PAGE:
Great news yesterday: Booklist gave The Dog Stars a starred review, saying in part, “Heller’s surprising and irresistible blend of suspense, romance, social insight, and humor creates a cunning form of cognitive dissonance neatly pegged by Hig as an ‘apocalyptic parody of Norman Rockwell’—a novel, that is, of spiky pleasure and signal resonance.” Yay. The pic is the Paonia valley three weeks ago. Hig flies over it on his quest.
Got a Starred Review from Publisher’s Weekly this weekend. Said in part, “this novel, perhaps the world’s most poetic survival guide, reads as if Billy Collins had novelized one of George Romero’s zombie flicks. From start to finish, Heller carries the reader aloft on graceful prose, intense action, and deeply felt emotion.” Yay! The pic is last week on favorite creek. Western Colorado, creek already low, way too early. Incredible fishing. Pray she holds water all summer.
First time in the Beast for two months. Was surfing in Mexico, on deadline, had little time this winter till now. I swear, when the hangar door groans up on the winch and the early sun pours onto the jaunty old Cessna, she smiles. Pull the car in under her left wing and plug a little compressor into the cig lighter and fill up her tires. Buddy Jason does a walk around, we push her out, climb in. Prime the motor, push the starter. Somehow, for me, a Continental engine starting up in a small plane is emotional. Beast shakes and roars, oil pressure needle swings and pegs. We taxi out. A lid of clouds, gray veils of snow or rain on the mountains. Of course Jason wants to go there.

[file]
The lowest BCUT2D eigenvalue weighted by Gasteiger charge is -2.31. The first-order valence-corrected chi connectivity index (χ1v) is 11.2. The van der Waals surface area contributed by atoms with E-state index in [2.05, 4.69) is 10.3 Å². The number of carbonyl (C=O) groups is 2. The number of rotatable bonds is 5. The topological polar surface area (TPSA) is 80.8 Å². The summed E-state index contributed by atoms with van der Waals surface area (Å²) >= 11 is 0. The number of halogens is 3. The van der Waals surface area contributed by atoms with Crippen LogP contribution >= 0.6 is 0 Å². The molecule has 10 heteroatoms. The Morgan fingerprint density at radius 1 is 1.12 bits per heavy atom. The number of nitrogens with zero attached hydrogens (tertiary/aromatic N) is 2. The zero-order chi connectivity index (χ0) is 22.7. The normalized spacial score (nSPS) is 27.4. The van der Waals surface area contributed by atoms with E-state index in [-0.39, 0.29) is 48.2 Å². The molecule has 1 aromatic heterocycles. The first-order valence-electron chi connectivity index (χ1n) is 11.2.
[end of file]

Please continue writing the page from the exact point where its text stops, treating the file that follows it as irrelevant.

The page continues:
Up into the first peaks, threading through storm, across the Poudre Canyon, over Estes Park, flying so close over the ridges you could see elk tracks in the snow had there been any. Glorious. The elk are smarter than us, I guess–they are down in the deeply cradled valleys where spring is coming early.
North Haven, Maine. Recovering from a blast of a book tour. Flight back across desert much less eventful than the way across. WIndy out in Kingman, windy in Gallup at the reservation when I stopped to gas up, windy in Santa Fe where I stopped for the night. Then a perfect, clear, green morning back up the San Luis valley, brushing the Sangre de Cristos on the through La Veta Pass. Now fog, ospreys, buoy clang, gull cry. More fog. Mom’s husband Pete–he basically grew up here on the island, his grandfather built the farmhouse. He comes alive here. I love it, too. Rock, dark woods, a field like mown gift, the cold sea. Lots of reading. Kim and I take the sea kayak out in the late afternoon. This morning, early, little niece Cammy and I flip through the bird book, both agree that a wood duck with his brightly colored head is just the fanciest thing.
Read at Capitola Books and Café. Four old classmates from high school showed up which made my night. Good, little engaged crowd, some real old time surfers—silver foxes, or fish—and I was honored to have them there. This morning drove from the oak and grass hills of Aromas, back to Surf City. Walked down the twisting wood steps at the end of 41st, trotted along the sandstone skirt of the cliff and out into the kelp beds and surfed the famous Hook. This stretch, less than half a mile in either direction, has more famous breaks per yard of shoreline than maybe any place on earth. Pleasure Point, O’Neil’s, 38th, Drainpipes, the Hook, Shark’s. On and on. For once in my life I had stood up on the bluff, leaning on the wood rail, and watched before I launched. One guy told me the place was notorious for localism.
“Will I get my tires slashed if I go out there?”
“Nah. Just don’t drop in on the wrong guy. You might have an altercation.”
It was pretty crowded. Maybe twenty longboarders, rising and falling in the thick brown kelp, not too many sets. I paddled out. An older guy smiled. “Where you from?”
We were off. Nobody understands a surfer from Denver. “You get points for just paddling out here,” he said.